Families from the districts, which are mainly populated by immigrants from north and west Africa and their descendants, regularly attend mosque, fast during Ramadan and boycott school meals that are not “halal.”

American culture is dominated by suburban themes and values while this study suggests the suburbs of France are the alienated portion of society. The study also looked into why the alienation is present, particularly following the 2005 riots:

While the resentment in the poor suburbs has social roots, essentially the residents’ virtual exclusion from a tight jobs market, the rioters expressed frustration in a vocabulary “borrowed from Islam’s semantic register.”

Islamic values are replacing those of a republic which failed to deliver on its promise of “equality”, and the residents of the suburbs increasingly do not see themselves as French, the researchers said.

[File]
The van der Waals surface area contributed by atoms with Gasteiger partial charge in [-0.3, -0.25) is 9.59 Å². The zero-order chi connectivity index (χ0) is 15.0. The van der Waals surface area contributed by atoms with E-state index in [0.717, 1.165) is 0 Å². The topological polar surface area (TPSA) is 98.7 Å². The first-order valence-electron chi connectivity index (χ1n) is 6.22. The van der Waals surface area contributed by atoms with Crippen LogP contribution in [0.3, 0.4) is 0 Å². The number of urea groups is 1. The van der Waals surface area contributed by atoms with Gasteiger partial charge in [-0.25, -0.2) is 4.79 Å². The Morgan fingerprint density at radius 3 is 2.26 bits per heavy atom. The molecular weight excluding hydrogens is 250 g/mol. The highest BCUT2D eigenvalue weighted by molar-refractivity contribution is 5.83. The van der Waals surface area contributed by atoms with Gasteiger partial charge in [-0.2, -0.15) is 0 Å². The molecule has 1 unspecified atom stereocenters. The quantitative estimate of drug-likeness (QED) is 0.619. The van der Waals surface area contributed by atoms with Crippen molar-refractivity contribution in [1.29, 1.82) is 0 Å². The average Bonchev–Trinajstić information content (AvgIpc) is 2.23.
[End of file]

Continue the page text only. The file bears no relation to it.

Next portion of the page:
American culture has some similar issues: we talk about equal opportunities, which is something different than “equality” in the French sense – compare “life, liberty, and the pursuit of happiness” to “liberty, equality, fraternity.” Of course, this doesn’t exactly happen: the American system is set up so that certain groups have fewer opportunities over time. The disconnect between official rhetoric and the actual situation on the ground tends to lead to problems at some point.

So which country will effectively tackle these issues first: the French dealing with immigrants in the suburbs or the United States with poor inner-city neighborhoods? Does either country have the political will to truly tackle the root problems rather than simply treating the symptoms?